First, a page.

I don’t want to give everything away! There is immense entertainment value to this little item. Initially we are introduced to Adam, whose Eve is not what one has come to expect. However, it is clear that Winspear also intended some instruction or moral training to occur by reading this book, for all does not end well, despite a character’s obtaining gold and silver. The piece ends as a cautionary tale.
The Rubenstein Library’s three research center annually award travel grants to undergraduate and graduate students, faculty, and independent scholars through a competitive application process. Congratulations to this year’s recipients, we look forward to working with all of you!
Sallie Bingham Center for Women’s History and Culture
Jason Ezell, Ph.D. candidate, American Studies, University of Maryland, “Queer Shoulders: The Poetics of Radical Faerie Cultural Formation in Appalachia.”
Margaret Galvan, Ph.D. candidate, English, The Graduate Center, CUNY, “Burgeoning zine aesthetics in the 1980s through the censored Conference Diary from the controversial Barnard Sex Conference (1982).”
Kirsten Leng, assistant professor, Women, Gender, Sexuality Studies, University of Massachusetts Amherst, Breaking Up the Truth with Laughter: A Critical History of Feminism, Comedy, and Humor.
Linda Lumsden, associate professor, School of Journalism, University of Arizona, The Ms. Makeover: The survival, evolution, and cultural significance of the venerable feminist magazine.
Mary-Margaret Mahoney and Danielle Dumaine, Ph.D. candidates, history, University of Connecticut, for a documentary film, Hunting W.I.T.C.H.: Feminist Archives and the Politics of Representation (1968-1979, and present).
Jason McBride, independent scholar, for the first, comprehensive and authorized biography of Kathy Acker.
Kristen Proehl, assistant professor, English, SUNY-Brockport, Queer Friendship in Young Adult Literature, 1850-Present.
Yung-Hsing Wu, associate professor, English, University of Louisiana at Lafayette, Closely, Consciously Reading Feminism.
History of Medicine Collections –
Cecilio Cooper, PhD candidate in African American Studies, Northwestern University, for dissertation research on “Phantom Limbs, Fugitive Flesh: Slavery + Colonial Dissection.”
Sara Kern, PhD candidate in History & Women’s, Gender, and Sexuality Studies, Penn State University, for dissertation work on “Measuring Bodies, Defining Health: Medicine, Statistics, and Civil War Legacy in the Nineteenth-Century America.”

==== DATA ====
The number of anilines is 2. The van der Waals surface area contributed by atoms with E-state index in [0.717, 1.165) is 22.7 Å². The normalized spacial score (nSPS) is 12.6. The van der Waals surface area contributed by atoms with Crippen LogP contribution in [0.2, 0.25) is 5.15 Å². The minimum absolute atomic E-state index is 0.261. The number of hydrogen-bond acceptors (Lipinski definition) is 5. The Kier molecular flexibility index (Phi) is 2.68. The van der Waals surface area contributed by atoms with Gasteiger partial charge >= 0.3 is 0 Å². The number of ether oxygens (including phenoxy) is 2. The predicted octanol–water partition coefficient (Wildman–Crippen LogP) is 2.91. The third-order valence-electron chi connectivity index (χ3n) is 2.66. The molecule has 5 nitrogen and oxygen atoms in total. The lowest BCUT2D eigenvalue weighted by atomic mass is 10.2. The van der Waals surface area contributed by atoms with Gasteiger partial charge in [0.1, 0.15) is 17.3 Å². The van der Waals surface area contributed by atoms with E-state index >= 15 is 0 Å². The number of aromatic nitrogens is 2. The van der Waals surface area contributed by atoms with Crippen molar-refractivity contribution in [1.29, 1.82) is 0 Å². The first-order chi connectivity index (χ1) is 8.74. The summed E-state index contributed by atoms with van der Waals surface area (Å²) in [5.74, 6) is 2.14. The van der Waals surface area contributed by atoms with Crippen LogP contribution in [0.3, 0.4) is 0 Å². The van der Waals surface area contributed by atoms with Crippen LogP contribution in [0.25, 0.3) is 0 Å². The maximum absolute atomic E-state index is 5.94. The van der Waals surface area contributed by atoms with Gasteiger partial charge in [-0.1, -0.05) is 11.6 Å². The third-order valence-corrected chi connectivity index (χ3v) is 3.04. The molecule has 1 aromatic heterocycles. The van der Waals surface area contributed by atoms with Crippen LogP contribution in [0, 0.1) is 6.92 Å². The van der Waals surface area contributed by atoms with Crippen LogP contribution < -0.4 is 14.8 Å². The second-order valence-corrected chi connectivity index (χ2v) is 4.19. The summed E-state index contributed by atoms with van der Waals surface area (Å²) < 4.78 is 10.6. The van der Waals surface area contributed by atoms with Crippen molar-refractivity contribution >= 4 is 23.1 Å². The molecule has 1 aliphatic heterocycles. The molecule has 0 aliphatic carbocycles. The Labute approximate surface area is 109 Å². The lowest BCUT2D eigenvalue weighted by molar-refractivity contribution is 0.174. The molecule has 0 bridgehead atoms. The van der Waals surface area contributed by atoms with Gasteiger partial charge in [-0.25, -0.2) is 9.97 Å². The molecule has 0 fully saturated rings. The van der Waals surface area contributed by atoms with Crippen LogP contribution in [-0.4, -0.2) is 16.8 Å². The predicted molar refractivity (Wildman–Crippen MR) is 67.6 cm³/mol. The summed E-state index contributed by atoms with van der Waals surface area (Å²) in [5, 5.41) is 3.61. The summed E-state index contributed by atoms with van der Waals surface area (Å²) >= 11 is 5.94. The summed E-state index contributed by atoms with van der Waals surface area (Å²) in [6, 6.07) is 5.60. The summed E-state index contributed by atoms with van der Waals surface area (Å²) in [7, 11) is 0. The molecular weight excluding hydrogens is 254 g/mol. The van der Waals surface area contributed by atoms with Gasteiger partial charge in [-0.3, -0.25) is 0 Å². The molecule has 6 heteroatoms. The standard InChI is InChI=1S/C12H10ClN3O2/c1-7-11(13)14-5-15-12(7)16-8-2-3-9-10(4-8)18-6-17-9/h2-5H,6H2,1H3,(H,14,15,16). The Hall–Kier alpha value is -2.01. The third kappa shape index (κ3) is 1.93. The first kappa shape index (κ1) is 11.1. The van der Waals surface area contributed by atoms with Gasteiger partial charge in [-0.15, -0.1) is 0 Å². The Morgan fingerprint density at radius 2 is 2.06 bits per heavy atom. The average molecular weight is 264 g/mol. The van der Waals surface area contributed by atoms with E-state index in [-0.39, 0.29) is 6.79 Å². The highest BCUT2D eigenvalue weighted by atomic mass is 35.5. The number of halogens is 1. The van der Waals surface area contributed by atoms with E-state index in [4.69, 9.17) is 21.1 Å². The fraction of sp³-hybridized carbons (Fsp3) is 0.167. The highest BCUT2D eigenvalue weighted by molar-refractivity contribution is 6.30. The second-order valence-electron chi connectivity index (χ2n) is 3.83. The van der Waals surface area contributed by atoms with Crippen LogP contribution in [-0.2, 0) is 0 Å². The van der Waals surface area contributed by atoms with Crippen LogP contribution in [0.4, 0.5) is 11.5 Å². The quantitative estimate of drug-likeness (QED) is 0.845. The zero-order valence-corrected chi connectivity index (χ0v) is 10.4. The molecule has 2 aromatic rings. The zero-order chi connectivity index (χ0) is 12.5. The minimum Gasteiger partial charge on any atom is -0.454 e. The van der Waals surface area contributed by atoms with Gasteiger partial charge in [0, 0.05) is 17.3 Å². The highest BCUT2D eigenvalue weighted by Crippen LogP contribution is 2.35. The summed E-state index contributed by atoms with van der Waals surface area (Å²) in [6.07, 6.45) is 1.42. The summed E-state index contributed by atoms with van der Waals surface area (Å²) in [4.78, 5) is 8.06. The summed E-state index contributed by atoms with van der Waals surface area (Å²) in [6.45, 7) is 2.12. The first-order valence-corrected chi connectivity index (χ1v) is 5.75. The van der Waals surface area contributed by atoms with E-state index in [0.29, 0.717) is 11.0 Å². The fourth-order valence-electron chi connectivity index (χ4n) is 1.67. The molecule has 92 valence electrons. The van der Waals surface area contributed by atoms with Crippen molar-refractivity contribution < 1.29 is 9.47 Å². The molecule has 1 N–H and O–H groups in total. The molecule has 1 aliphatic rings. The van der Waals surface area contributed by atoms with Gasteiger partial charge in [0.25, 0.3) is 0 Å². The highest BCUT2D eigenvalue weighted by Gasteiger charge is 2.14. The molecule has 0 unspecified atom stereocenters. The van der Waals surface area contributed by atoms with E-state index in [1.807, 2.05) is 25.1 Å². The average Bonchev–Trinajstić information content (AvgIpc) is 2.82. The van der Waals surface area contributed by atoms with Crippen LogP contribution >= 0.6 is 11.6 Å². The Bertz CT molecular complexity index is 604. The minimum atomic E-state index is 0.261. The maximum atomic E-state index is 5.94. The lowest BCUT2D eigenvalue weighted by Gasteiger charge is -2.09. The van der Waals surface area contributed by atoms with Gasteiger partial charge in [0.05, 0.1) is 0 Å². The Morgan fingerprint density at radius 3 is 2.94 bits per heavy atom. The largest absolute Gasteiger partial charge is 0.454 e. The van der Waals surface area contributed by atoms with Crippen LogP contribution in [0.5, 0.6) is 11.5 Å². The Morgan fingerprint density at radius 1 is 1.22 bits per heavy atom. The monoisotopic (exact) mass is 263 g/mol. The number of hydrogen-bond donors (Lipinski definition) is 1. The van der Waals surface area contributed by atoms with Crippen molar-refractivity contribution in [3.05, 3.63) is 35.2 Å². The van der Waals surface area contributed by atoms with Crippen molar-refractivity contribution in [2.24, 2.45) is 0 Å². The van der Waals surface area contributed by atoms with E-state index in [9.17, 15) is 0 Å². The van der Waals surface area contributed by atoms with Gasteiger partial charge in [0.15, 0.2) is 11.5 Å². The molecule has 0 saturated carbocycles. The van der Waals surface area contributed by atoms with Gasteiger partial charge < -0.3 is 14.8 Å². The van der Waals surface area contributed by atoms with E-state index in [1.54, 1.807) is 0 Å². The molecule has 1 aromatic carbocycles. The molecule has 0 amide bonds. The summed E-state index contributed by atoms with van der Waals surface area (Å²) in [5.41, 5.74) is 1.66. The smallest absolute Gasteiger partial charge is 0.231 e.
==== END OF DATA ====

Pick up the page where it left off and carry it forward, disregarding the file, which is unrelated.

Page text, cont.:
Professor Kim Nielsen, Disability Studies & History, University of Toledo, for research on her book, The Doctress and the Horsewhip, a biography of Dr. Anna B. Ott (1819-1893).
John Hope Franklin Research Center –
Beatrice Adams, Rutgers University – Why African Americans remained in the American South during the Second Great Migration.
Erik McDuffie, University of Illinois at Urbana-Champaign – Garveyism in the Diasporic Midwest: The American Heartland and Global Black Freedom, 1920-1980
Gretchen Henderson, Georgetown University – A narrative and libretto for an opera rooted in African American slavery and history entitled CRAFTING THE BONDS
Maria Montalvo, Rice University – All Could Be Sold: Making and Selling Enslaved People in the Antebellum South (1813-1865)
Nick Witham, University College London, Institute of the Americas – “The Popular Historians: American Historical Writing and the Politics of the Past, 1945-present”
John W. Hartman Center for Sales, Advertising and Marketing History –
FOARE Fellowship for Outdoor Advertising Research:
Dr. Francisco Mesquita, Fernando Pessoa University, Portugal, “Billboard Graphic Production and Design Analysis”
John Furr Fellowship for JWT Research:
Jeremiah Favara, University of Oregon, “An Army of Some: Recruiting for Difference and Diversity in the U.S. Military”
Alvin Achenbaum Travel Grants:
Megan Elias, Borough of Manhattan Community College, “Be His Guest: Conrad Hilton and the Birth of the Hospitality Industry”
Sarah Elvins, Department of History, University of Manitoba, “Advertising, Processed Foods, and the Changing Notions of Skill in American Home Baking, 1940-1990”
Alison Feser, Anthropology, University of Chicago, “After Analog: Photochemical Life in Rochester, New York”
Spring Greeney, Environmental History, University of Wisconsin-Madison, “Line Dry: And Environmental History of Doing the Wash, 1841-1992”
Elizabeth Castaldo Lunden, Media Studies – Center for Fashion Studies, Stockholm University, “Oscar’s Red Carpet: Celebrity Endorsements from Local to Global (A Media History)”
Eric Martell, History, State University of New York – Albany, “Kodak Advertising in the U.S. and Latin America, 1920-1960”